Clocktower Project Featured in National Park Service Historic Tax Credit Annual Report

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The National Park Service (NPS) recently released a report entitled “Federal Tax Incentives for Rehabilitating Historic Buildings, Annual Report for Fiscal Year 2014.” Featured on the cover is a project we know well, The Arcade, located in Providence, Rhode Island. Clocktower placed the Arcade’s Rhode Island state historic tax credits with two of its investors, raising over $1.5 million for the project.

The developer, Granoff Associates, converted the nation’s first indoor mall, built in 1828, into first floor retail space and 48 rental apartments, 38 of which are considered “micro-apartments”. The Arcade’s micro-apartments are the first of their kind in Providence, following a trend seen in Boston and New York of downsizing units to attract millennials who only require the bare essentials in a living space, at an affordable rent.

The Arcade was one of 762 historic projects certified by NPS last year. Those projects accounted for $4.32 billion in rehabilitation work and created 77,762 jobs. It’s no wonder the Federal Historic Tax Credit is considered one the nation’s best drivers of economic growth.

The report also highlights the benefits of “piggy-backing” state historic tax credits with the federal historic tax credit. State historic credits are now available in over thirty states. They come in many shapes and sizes, but all are useful incentives, and are frequently the difference between a project getting the green light or remaining on the drawing board.

We congratulate the Granoff Associates team on a visionary project, and on the honor of being featured in the NPS Historic Credit Annual Report. The report can be viewed online at http://www.nps.gov/tps/tax-incentives/reports.htm. If you are interested in learning more about how state or federal tax credits can benefit your historic renovation, please contact us for more information.

The Best Time to Sell your Film Tax Credits

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Film producers have a number of options when it comes to selling their State Film/Digital Media production tax credits.  They can market their tax credits anytime along the continuum of pre-production, production or post-production, or once they have their tax credit certificates in hand, issued by the state Film Office.  As national brokers of such credits, Clocktower has tried all of these approaches, feeling at times like Goldilocks tasting the porridge.  We have found that the best time to market the credits is during pre-production, but after the producer has the cast and crew in place, most or all of the financing committed, and a pre-qualification from the Film Office.

If you try to market your tax credits too soon, there’s a chance that the production may not complete, and the credits may not be available to sell.  In a typical purchase agreement, an investor agrees to buy a producer’s tax credits if and when the tax credits are available to transfer.  No money changes hands until the transfer occurs.  There is usually no penalty incurred by the producer if he or she fails to generate any credits at all.   However, there is a loss of goodwill between the parties.  The investor may have been anticipating its receipt of the tax credits, and reduced its estimated tax payments accordingly.  So the investor may incur interest and penalty charges from the state Treasury Department if it under-paid its taxes.  Bottom line, it’s best to be sure the tax credits will materialize before contracting for their sale.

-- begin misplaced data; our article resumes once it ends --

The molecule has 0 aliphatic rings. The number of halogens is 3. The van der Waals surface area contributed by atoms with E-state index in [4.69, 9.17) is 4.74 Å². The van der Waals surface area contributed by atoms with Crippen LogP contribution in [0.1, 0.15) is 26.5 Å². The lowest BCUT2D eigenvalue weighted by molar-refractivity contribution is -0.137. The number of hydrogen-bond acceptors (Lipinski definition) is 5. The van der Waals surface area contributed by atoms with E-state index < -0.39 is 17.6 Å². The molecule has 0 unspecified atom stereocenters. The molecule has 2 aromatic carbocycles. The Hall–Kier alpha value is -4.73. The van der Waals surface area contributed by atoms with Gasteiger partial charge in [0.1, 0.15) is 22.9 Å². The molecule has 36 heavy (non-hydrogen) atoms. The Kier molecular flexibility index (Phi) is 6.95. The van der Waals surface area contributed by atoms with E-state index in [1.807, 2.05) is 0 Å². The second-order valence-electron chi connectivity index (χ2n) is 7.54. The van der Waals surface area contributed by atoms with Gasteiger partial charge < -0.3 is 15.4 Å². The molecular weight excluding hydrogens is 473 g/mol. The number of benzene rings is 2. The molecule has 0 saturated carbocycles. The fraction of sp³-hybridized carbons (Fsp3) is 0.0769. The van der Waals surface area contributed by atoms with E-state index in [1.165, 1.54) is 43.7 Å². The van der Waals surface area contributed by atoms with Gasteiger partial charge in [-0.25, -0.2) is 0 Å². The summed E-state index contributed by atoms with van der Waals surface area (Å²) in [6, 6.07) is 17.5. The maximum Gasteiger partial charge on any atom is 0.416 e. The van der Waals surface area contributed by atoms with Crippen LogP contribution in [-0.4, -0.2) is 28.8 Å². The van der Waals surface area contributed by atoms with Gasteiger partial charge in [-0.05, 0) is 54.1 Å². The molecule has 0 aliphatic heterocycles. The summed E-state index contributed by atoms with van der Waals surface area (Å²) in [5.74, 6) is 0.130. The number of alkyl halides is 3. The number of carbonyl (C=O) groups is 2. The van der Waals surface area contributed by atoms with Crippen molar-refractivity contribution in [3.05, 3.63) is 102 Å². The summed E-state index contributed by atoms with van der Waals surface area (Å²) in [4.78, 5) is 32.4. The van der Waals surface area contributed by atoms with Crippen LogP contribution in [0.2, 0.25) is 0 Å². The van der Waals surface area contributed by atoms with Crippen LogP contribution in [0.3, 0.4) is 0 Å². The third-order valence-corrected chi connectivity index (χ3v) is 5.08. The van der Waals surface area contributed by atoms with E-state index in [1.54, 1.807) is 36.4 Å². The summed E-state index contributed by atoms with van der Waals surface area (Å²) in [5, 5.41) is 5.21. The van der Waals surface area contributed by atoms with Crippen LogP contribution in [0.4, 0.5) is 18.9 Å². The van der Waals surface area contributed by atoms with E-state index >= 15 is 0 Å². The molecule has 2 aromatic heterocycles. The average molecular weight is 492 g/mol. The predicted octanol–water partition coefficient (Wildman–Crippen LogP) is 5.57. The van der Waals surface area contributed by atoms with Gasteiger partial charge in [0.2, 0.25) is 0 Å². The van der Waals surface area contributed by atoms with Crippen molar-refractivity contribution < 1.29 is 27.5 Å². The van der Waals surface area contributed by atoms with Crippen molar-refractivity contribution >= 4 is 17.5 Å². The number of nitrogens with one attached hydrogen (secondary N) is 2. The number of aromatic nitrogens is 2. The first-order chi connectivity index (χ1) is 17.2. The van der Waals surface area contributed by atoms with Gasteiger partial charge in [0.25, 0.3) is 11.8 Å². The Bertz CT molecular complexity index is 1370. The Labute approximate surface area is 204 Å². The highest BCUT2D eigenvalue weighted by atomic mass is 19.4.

Conversely, selling the tax credits too late may have financial consequences as well.  Once a producer has his or her tax credits in hand, there is a rush and a need to sell them quickly to bring in much-needed cash.  This may not leave enough time to widely market the tax credits to ensure the best price, or the best terms of sale.  At certain times of the year (usually related to quarterly or annual tax filings) it is more difficult to get an investor’s attention, so frustration can build as time passes.  Finally, depending on an investor’s fiscal year, the credits may appear after the investor has paid its tax in full for the year through quarterly tax payments, and thus the tax credits are less attractive to the investor at that time.

So the solution is to market the tax credits once there is 90% certainty that the production will film and the credits will be issued.  This would mean cast and crew are in place, all financing committed, and the production pre-qualified by the state film office.  At that point, Clocktower will have ample time (30-60 days) to market the tax credits to qualified purchasers.  There is time to negotiate price and draft, review, and execute a purchase agreement for the credits.  This agreement will then provide for the purely administrative step of wiring funds to a pre-determined bank account when the tax credits are transferred to the purchaser.  Best terms, highest price, fastest payment are all “just right” – the Goldilocks solution!

Clocktower Tax Credits, LLC Announces Massachusetts Net Metering Credit Venture with LodeStar Energy, LLC